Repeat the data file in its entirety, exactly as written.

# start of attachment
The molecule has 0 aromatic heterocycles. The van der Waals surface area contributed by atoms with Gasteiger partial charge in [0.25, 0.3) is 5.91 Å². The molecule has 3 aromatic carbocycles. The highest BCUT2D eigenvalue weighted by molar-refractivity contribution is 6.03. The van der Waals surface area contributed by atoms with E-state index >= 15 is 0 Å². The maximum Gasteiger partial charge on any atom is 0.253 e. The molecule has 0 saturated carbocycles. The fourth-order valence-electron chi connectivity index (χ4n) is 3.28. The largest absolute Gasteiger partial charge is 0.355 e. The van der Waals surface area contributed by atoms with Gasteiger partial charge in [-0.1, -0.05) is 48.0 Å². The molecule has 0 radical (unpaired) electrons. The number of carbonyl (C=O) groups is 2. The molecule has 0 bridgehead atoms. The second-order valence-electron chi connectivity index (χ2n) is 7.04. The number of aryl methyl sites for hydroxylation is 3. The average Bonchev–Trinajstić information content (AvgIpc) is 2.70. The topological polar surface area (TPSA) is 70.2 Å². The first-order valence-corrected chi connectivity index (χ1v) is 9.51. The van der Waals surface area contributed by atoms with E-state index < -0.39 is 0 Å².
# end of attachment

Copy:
The molecule has 0 aromatic heterocycles. The van der Waals surface area contributed by atoms with Gasteiger partial charge in [0.25, 0.3) is 5.91 Å². The molecule has 3 aromatic carbocycles. The highest BCUT2D eigenvalue weighted by molar-refractivity contribution is 6.03. The van der Waals surface area contributed by atoms with E-state index >= 15 is 0 Å². The maximum Gasteiger partial charge on any atom is 0.253 e. The molecule has 0 saturated carbocycles. The fourth-order valence-electron chi connectivity index (χ4n) is 3.28. The largest absolute Gasteiger partial charge is 0.355 e. The van der Waals surface area contributed by atoms with Gasteiger partial charge in [-0.1, -0.05) is 48.0 Å². The molecule has 0 radical (unpaired) electrons. The number of carbonyl (C=O) groups is 2. The molecule has 0 bridgehead atoms. The second-order valence-electron chi connectivity index (χ2n) is 7.04. The number of aryl methyl sites for hydroxylation is 3. The average Bonchev–Trinajstić information content (AvgIpc) is 2.70. The topological polar surface area (TPSA) is 70.2 Å². The first-order valence-corrected chi connectivity index (χ1v) is 9.51. The van der Waals surface area contributed by atoms with E-state index < -0.39 is 0 Å².